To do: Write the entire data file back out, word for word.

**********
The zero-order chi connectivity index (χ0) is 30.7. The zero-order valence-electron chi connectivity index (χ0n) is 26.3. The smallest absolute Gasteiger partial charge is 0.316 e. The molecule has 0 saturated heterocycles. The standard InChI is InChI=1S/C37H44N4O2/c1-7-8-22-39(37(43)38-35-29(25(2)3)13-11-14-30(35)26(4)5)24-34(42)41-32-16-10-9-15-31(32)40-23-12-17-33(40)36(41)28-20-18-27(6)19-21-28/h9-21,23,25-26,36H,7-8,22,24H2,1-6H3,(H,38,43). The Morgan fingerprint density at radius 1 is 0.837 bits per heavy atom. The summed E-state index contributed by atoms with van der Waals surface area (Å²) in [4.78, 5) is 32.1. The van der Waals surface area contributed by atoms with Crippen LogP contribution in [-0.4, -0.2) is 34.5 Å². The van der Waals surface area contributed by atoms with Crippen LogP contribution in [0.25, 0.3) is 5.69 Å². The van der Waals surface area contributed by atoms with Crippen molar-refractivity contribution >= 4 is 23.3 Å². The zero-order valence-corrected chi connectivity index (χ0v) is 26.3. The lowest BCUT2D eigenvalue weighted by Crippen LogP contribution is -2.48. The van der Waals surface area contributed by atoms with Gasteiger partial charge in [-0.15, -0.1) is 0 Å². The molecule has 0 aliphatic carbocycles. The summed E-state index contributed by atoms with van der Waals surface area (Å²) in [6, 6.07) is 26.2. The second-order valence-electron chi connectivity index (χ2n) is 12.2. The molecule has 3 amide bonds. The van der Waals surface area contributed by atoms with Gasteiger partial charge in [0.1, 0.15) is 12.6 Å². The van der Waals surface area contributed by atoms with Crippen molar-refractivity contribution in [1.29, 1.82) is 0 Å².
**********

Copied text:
The zero-order chi connectivity index (χ0) is 30.7. The zero-order valence-electron chi connectivity index (χ0n) is 26.3. The smallest absolute Gasteiger partial charge is 0.316 e. The molecule has 0 saturated heterocycles. The standard InChI is InChI=1S/C37H44N4O2/c1-7-8-22-39(37(43)38-35-29(25(2)3)13-11-14-30(35)26(4)5)24-34(42)41-32-16-10-9-15-31(32)40-23-12-17-33(40)36(41)28-20-18-27(6)19-21-28/h9-21,23,25-26,36H,7-8,22,24H2,1-6H3,(H,38,43). The Morgan fingerprint density at radius 1 is 0.837 bits per heavy atom. The summed E-state index contributed by atoms with van der Waals surface area (Å²) in [4.78, 5) is 32.1. The van der Waals surface area contributed by atoms with Crippen LogP contribution in [-0.4, -0.2) is 34.5 Å². The van der Waals surface area contributed by atoms with Crippen LogP contribution in [0.25, 0.3) is 5.69 Å². The van der Waals surface area contributed by atoms with Crippen molar-refractivity contribution >= 4 is 23.3 Å². The zero-order valence-corrected chi connectivity index (χ0v) is 26.3. The lowest BCUT2D eigenvalue weighted by Crippen LogP contribution is -2.48. The van der Waals surface area contributed by atoms with Gasteiger partial charge in [-0.15, -0.1) is 0 Å². The molecule has 0 aliphatic carbocycles. The summed E-state index contributed by atoms with van der Waals surface area (Å²) in [6, 6.07) is 26.2. The second-order valence-electron chi connectivity index (χ2n) is 12.2. The molecule has 3 amide bonds. The van der Waals surface area contributed by atoms with Gasteiger partial charge in [0.1, 0.15) is 12.6 Å². The van der Waals surface area contributed by atoms with Crippen molar-refractivity contribution in [1.29, 1.82) is 0 Å².